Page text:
Hopefully, the Emmy voters don’t see the finale which, although containing perhaps the most interesting “case” of the season, felt like more manipulation for the sake of manipulation.
April 6th, 2009
There’s really no point in discussing this without spoilers, so read on below for some quick analysis of what is perhaps the most blatantly “shocking” episode of House in a long time – there’s also spoilers in the tags, so don’t read those either.
Yes, I’m Still Watching…House
February 24th, 2009
I don’t particularly know if I can put my finger on why I care so little about House’s fifth season, considering that I was actually quite a big fan of the fourth one. Although oft criticized for eschewing the show’s regular sidekicks for a new batch, the fourth season felt like things were being shaken up: that the producers realized that the show was in danger of becoming too formulaic, and that some changes were necessary. I like that level of self-awareness in my showrunners, personally, and it was healthy to see it here.
Unfortunately, House has fallen off the wagon for me this season, and I’ll admit right now to having very little desire to even watch last night’s episode, which is waiting for me on the DVR as soon as I get around to it. [I watched it - check for my thoughts in parenthesis throughout the post added after I sat down to watch the episode]. There just isn’t anything about the show that I find engaging, which is because of two fundamental problems: one is the show focus on what is ultimately an uninteresting and worthless character, and the other is that the show’s other drama must derive entirely from relationships, all of which are misguided and doomed to failure if only for the sake of the show’s normal points of tension.
It all adds up to a show that I honestly don’t care about anymore – and there will come a point where I might stop watching altogether in the very near future.
“You’ve Got Yale!”
January 19th, 2009
After starting the season seemingly boosted by summer buzz and showing positive growth, Gossip Girl has been on a ratings and creative slide for quite some time. It is not so much that the show was great to begin with, but rather that it was showing an odd sort of complacency: rather than trading a period of angst and contrivance (mostly surrounding young Jenny) the show rights itself by introducing a mysterious son given up for adoption and by insisting that its central relationship is worth testing even when I, as a viewer, am convinced that it was dead a long time ago. “You’ve got Yale!,” despite its usual movie title-pun charm, feels like the show just doesn’t get it: whatever fun we might get from Blair going back on the warpath can’t possibly overcome the idea we’re supposed to care as much about Dan and Serena as Gossip Girl’s readers.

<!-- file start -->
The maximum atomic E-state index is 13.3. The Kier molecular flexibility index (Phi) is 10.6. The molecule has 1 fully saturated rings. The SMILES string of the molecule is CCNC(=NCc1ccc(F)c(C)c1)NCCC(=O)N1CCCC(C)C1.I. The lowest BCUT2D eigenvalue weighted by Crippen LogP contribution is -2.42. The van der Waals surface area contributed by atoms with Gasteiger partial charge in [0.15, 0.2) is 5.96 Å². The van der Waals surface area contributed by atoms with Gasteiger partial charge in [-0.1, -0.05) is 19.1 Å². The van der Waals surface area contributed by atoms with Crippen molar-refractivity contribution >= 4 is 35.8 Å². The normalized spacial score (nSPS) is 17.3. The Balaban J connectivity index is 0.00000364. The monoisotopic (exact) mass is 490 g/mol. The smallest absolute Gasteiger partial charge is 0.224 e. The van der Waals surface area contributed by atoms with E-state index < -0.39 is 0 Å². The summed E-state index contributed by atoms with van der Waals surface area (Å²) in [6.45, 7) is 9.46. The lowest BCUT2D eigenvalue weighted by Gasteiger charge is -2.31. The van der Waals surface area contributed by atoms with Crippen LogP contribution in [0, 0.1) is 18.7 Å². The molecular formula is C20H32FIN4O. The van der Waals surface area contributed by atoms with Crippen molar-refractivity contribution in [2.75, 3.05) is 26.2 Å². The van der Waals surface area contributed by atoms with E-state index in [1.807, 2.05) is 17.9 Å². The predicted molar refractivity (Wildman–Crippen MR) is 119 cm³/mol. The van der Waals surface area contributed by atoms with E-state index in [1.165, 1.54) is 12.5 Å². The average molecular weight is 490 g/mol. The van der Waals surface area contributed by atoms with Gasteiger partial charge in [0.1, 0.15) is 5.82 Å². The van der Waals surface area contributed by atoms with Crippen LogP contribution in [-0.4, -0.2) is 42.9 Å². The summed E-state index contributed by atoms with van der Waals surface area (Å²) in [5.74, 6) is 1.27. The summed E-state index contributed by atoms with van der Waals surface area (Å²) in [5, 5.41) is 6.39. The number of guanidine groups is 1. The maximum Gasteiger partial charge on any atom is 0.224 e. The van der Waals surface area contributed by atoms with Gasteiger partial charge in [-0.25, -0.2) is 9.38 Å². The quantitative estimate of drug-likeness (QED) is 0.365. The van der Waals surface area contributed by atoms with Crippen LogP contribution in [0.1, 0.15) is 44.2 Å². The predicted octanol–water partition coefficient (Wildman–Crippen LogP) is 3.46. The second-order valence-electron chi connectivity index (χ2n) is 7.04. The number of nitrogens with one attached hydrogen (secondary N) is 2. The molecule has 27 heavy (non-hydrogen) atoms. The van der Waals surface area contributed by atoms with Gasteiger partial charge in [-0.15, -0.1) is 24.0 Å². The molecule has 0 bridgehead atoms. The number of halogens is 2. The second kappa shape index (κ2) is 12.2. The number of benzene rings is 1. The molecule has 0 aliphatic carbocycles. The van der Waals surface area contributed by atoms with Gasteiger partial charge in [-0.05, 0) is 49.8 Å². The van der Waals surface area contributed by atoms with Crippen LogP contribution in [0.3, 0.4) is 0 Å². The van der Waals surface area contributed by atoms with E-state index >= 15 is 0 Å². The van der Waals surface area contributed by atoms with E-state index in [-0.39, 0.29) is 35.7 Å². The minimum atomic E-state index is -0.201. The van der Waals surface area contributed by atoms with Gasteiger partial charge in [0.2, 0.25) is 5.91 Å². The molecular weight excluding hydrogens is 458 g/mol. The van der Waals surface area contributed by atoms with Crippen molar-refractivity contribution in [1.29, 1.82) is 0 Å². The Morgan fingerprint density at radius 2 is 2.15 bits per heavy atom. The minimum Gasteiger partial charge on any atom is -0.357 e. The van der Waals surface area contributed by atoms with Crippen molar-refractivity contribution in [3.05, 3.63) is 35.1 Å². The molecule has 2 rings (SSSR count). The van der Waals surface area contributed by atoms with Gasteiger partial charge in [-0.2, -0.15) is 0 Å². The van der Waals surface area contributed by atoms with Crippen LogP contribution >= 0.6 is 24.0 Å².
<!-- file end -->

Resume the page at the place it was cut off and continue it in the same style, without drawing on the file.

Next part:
The funny thing is that House is in many ways going through the same problem: for weeks, the show has been focusing on Thirteen as a central source of drama and interest in a series that has always been most interesting when focused on its eponymous doctor. While it is ostensibly an ensemble, the show is really about House, and while the show’s tendency to have patients who reflect their doctor’s problems can on occasion be frustrating I was just kind of glad to finally have a patient who is about House instead. What “Painless” does wrong, though, is feel as if it needs to pile on the drama: House’s pain is enough reason for the show to stop and consider his illness, compounding that with more drama for Thirteen and Cuddy’s complete and total breakdown seems both false and overkill.
Neither show is going off the rails enough for me to be disinterested, but I remain skeptical about whether they know what they are doing isn’t working.
November 18th, 2008
A week after throwing the show’s structure for a loop by reintroducing Chase and Cameron to the central narrative, House is at the kind of place where the show never really was last season. It’s a sort of unstable normalcy, where everything on the surface is the same but underneath there is clearly unrest amongst the team. There’s drama building everywhere, and it’s the kind of drama that will eventually explode in some fashion.